This video is called Florida butterflies, skippers and moths.
From Wildlife Extra:
Two butterflies declared extinct in USA
June 2013. Officials from the U.S. Fish and Wildlife Service (USFWS) have declared two species of butterfly as officially extinct. Both butterflies were previously found in South Florida, but have not been seen for 9 and 13 years respectively, despite extensive searches.
Zestos skipper butterfly – Not seen since 2004
The Zestos skipper butterfly has not been seen since 2004. The Zestos skipper was last recorded in the Florida Keys in 2004, but hadn’t been seen for several years before that on the mainland. The Zestos skipper wasn’t thought to be Endangered as it was widespread throughout the Bahamas. However it was recently discovered that the Zestos skipper in Florida was a distinct subspecies; sadly it was probably already extinct when that discovery was made.
The Zestos skipper occurs commonly throughout the Bahamas and eastern Antilles. Based on this information, the Zestos skipper was not considered imperiled, globally, and therefore the butterfly was never considered for listing as endangered in the United States. It was only recently discovered that the Zestos skipper in Florida was in fact a distinct subspecies, found nowhere else. Before conservation agencies could move to protect it, it was gone. Similarly, the rockland grass skipper was thought to be extinct in the 1980s. However, it was briefly rediscovered on Big Pine Key in 1999, but disappeared again before recovery actions could be implemented.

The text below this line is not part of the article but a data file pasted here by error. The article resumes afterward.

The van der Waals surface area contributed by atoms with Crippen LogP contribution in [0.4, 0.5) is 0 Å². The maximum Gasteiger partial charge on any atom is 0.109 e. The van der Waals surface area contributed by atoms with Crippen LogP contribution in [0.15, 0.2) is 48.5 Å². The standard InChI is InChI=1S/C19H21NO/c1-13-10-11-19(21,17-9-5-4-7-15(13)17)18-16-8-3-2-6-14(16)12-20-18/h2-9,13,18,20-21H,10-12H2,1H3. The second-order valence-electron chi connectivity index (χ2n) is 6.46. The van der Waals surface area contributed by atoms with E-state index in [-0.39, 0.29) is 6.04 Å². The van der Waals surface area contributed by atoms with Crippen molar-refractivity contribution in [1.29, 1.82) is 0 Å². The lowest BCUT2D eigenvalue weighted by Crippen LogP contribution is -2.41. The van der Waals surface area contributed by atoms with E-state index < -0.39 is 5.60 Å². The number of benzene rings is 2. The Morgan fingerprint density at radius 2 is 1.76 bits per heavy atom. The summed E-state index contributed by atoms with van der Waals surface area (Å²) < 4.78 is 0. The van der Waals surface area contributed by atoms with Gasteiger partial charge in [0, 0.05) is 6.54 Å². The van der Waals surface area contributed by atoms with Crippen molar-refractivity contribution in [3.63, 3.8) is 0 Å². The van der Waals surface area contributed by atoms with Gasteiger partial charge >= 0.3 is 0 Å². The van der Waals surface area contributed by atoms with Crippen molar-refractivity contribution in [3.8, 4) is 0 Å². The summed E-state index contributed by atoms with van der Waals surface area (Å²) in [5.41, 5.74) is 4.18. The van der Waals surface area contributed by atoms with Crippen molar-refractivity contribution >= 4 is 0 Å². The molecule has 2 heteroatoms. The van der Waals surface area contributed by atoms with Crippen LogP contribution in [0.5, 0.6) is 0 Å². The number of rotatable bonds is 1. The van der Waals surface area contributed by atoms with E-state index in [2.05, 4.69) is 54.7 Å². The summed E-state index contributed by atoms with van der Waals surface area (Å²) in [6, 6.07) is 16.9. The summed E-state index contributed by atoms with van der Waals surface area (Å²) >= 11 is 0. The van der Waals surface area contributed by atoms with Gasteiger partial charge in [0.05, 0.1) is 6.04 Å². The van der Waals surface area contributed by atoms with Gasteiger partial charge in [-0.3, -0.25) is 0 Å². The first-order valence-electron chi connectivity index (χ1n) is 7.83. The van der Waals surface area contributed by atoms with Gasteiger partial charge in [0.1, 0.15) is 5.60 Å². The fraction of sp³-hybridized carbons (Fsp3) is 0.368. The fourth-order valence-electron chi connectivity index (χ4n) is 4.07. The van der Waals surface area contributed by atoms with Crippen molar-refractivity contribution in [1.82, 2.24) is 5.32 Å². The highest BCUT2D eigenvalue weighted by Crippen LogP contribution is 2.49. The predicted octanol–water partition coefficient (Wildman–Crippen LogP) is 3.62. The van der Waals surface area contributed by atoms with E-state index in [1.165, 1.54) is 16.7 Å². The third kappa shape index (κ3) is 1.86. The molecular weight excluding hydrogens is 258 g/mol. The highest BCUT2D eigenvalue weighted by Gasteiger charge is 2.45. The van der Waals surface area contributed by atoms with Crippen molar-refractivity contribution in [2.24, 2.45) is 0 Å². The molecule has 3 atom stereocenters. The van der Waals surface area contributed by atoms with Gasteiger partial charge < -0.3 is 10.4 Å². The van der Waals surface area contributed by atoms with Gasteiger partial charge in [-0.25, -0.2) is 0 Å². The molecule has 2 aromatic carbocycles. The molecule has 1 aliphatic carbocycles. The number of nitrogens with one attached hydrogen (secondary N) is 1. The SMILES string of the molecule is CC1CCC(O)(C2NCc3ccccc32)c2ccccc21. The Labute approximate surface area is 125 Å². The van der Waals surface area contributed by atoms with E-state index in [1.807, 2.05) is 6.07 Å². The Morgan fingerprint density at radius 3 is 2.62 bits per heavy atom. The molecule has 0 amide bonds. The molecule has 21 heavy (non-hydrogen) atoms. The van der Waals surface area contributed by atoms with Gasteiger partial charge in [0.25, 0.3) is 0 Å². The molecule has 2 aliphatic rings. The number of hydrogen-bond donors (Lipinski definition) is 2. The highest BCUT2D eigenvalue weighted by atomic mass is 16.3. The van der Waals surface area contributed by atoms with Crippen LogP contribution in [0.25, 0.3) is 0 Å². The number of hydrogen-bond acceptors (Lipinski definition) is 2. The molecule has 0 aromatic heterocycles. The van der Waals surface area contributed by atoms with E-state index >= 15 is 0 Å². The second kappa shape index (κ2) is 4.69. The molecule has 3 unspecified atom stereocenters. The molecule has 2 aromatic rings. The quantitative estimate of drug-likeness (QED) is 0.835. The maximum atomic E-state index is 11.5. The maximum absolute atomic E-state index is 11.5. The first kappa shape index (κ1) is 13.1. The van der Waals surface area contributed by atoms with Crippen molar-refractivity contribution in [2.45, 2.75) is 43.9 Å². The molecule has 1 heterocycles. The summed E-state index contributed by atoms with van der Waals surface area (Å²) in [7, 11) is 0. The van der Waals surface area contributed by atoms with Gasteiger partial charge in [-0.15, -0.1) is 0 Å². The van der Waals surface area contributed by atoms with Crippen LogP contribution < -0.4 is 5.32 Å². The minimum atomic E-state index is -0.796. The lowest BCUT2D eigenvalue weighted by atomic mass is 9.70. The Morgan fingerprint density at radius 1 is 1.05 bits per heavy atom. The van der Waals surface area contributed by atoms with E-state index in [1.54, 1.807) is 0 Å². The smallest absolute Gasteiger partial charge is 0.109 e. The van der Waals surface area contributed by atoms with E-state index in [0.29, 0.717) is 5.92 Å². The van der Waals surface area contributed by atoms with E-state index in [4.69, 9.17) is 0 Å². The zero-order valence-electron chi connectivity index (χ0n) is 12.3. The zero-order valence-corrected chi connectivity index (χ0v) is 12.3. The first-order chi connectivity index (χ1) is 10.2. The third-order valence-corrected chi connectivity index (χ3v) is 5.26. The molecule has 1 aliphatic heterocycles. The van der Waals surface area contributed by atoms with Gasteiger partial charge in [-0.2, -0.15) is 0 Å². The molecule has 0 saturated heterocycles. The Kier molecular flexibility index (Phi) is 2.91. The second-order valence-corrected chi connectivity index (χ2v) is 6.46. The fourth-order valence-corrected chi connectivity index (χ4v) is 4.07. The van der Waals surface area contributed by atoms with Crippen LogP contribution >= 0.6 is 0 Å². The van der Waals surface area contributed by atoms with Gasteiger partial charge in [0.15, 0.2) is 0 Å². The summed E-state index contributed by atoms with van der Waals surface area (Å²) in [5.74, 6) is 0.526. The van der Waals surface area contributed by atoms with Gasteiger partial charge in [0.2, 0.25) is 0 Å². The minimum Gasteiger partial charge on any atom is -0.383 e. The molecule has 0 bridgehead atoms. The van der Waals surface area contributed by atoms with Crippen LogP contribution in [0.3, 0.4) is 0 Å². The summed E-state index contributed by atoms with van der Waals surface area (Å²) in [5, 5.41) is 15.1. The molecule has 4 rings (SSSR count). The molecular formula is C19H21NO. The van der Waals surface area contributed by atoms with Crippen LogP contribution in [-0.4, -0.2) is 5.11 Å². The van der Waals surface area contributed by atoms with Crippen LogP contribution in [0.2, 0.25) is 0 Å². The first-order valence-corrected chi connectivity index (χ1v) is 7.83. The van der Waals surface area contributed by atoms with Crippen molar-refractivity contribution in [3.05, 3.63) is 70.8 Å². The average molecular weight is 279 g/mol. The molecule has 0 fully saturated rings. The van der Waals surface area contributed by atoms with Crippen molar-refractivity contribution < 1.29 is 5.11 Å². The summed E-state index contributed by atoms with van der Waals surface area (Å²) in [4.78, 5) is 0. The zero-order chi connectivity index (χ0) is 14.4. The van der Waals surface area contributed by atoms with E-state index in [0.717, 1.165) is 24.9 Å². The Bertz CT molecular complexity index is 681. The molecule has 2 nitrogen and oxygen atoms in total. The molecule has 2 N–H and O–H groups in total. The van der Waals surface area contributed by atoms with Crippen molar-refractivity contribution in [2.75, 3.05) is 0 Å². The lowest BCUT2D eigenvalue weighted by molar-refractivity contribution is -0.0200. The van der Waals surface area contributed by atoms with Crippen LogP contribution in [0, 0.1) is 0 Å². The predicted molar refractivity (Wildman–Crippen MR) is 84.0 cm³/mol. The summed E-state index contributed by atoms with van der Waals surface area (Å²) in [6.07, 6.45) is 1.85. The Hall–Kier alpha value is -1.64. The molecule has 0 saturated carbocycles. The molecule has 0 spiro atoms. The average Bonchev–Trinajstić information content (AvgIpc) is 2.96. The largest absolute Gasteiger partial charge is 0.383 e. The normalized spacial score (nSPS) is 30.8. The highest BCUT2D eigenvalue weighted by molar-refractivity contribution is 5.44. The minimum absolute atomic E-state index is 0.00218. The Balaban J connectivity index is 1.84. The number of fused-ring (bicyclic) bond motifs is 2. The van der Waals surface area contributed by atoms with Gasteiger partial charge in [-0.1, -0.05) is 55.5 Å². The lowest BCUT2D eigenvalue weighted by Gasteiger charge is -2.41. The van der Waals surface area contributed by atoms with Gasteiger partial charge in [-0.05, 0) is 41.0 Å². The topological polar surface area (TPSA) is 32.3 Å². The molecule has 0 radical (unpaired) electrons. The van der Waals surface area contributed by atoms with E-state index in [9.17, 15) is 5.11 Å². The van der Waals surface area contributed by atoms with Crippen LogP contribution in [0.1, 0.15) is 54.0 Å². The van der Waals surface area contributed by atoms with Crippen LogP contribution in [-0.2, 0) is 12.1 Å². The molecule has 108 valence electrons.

Rockland grass skipper butterfly – Not seen since 2000
The Rockland grass skipper was last seen in the Everglades National Park in 2000.
Causes of decline
US Wildlife Service scientists believe the main cause of decline and disappearance of butterflies in southern Florida is loss, modification and fragmentation, and in some instances inconsistent management, of the natural habitats that butterflies and their larval hostplants depend on. Other possible factors include: exotic predatory ants, small population size, poaching, use of pesticides for mosquito control and the influence of climate change.
This is called Video Essay: Saving the Miami Blue Butterfly.
Miami Blue butterfly going the same way?
Scientists also believe the pattern of the disappearance in the Zestos skipper is similar to that of the now critically endangered Miami Blue butterfly. Climate change is an acute threat to the Miami blue, as all sites within Key West National Wildlife Refuge known to currently support Miami blues appear to be losing habitat and hostplants due to the effects of sea level rise. The Service has funded surveys and research of Miami blue populations within Key West National Wildlife Refuge. In the near future, the Service, along with IBWG members will develop a recovery plan for the Miami blue.
See also here.
Britain: butterflies are extremely sensitive to changes in temperature and new research has revealed that when summer weather turns bad the Silver-spotted skipper battles for survival: here.
Gone, But Not Forgotten: Species We’ve Lost in the Last 10 Years: here.
- Two South Florida Butterflies Declared Extinct (earthfirstnews.wordpress.com)
- Conservation group says Florida butterfly extinction shows need for better endangered species protections (summitcountyvoice.com)
- Wildlife Officials Say 2 Butterfly Species Extinct (wctv.tv)
- Cool Summers Stall Silver-Spotted Skipper Butterflies’ Recovery From Extinction (hngn.com)
- Native Butterflies in South Florida Are Now Extinct (sotinpc.wordpress.com)